Archive for the ‘General Health’ Category

I had an awesome weekend in Franklin, Tennessee at Pitch-a-Palooza. Needless to say I learned a lot, but as I was thinking about the weekend on the flight home, I had 3 big picture thoughts that stuck out to me.

The baseball world is changing, and it’s starting to change (relative to the history of baseball).

With 22 MLB organizations in attendance, it is clear that baseball is finally starting to change for the best. Clubs are thirsty for knowledge and are willing to look outside the box to get an edge. I met a few pitching instructors from various organizations that are baseball lifers (played pro ball now coach pro ball) that said if they aren’t willing to learn about sabermetrics and explore different teaching methods they would be pushed out. I almost teared up hearing this!

The number of college coaches there was simply amazing as well. One thing that Kyle Boddy has said quite a few times is that change in baseball will start from the bottom, so seeing so many college coaches there is even more encouraging for the future of baseball.

The best example of this is the weighted ball training. College programs adopted weighted ball training much earlier than the professional organizations. As players from the college programs that used weighted balls got drafted, they wanted to continue the program so the organizations could no longer squash it once the population was big enough.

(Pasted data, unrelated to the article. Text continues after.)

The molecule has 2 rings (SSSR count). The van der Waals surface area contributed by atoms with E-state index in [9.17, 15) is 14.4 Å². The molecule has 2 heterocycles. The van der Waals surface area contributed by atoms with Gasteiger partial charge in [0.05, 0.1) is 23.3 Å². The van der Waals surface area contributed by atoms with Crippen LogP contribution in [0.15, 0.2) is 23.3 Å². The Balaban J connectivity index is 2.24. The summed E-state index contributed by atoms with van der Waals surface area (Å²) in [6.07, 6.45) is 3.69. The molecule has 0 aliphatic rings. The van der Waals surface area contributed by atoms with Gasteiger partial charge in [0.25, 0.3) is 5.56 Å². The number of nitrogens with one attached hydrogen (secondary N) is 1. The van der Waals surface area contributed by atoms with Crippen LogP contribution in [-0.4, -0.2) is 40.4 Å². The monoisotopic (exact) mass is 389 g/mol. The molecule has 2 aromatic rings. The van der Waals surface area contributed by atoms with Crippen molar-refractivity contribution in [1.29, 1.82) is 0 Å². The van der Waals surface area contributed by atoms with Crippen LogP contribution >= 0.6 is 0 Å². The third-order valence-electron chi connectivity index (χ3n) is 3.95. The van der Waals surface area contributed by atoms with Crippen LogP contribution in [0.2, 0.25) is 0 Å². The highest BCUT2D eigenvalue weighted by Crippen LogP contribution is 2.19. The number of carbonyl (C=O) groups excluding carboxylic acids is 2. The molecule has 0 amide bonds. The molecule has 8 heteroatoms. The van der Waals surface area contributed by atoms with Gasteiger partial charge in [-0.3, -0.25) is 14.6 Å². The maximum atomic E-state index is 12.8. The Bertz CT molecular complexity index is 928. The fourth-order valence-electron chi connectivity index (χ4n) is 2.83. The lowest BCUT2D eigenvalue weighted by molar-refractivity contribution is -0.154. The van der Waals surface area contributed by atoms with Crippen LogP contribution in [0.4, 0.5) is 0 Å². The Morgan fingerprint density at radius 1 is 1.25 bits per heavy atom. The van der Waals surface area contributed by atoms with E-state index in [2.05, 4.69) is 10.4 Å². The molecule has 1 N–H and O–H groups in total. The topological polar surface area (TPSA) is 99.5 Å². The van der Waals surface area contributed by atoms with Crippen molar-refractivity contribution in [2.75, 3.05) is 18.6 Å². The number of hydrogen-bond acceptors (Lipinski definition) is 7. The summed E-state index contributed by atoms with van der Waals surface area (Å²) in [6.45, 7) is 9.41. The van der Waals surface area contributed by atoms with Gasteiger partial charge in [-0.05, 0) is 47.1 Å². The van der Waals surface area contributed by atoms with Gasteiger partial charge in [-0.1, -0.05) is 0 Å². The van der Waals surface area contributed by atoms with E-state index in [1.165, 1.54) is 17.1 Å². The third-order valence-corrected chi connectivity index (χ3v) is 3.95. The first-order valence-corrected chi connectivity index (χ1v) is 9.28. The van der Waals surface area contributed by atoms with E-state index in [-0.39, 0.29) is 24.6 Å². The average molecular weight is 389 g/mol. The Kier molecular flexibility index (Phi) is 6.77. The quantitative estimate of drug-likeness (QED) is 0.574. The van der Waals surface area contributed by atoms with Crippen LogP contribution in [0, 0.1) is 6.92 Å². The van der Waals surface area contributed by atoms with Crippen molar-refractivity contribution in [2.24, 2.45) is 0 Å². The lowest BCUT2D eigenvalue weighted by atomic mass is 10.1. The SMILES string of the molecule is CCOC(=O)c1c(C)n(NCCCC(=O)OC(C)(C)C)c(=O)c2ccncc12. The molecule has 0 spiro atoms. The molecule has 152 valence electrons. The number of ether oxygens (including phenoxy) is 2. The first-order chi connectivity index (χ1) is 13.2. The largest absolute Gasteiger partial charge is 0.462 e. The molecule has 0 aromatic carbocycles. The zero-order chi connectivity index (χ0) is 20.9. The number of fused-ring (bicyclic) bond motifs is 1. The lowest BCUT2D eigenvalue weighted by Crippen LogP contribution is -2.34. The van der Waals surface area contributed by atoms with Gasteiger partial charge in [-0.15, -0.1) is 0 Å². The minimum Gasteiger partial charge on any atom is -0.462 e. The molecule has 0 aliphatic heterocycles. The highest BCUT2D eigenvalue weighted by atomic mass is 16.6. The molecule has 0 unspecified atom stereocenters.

Coaching is getting less and less mechanical, and much more movement driven.

Listening to Rick Strickland and Eugene Bleecker talk about the process they go through their evaluation and teaching process set this light bulb off for me.

It just makes too much sense how they explained teaching movement first and mechanics second. That is an extreme simplification of what they do, and I certainly don’t want to undermine how good they are at their job. But this is the way baseball instructing is going, and it’s beautiful! Seeing the before videos of a tight, mechanical swing transform into a free, athletic swing pumps me up.

Professional development can come outside of your immediate field.

The two main reasons I went to Pitch-a-Palooza were to make connections and be exposed to different coaching philosophies.

The baseball world is very small, so going to an event like this is worth its weight in gold for networking alone. Everyone that I spoke to was extremely friendly and willing to share their knowledge. I heard some great stories and learned a lot from conversations in between presentations and at the Saturday night hot stove.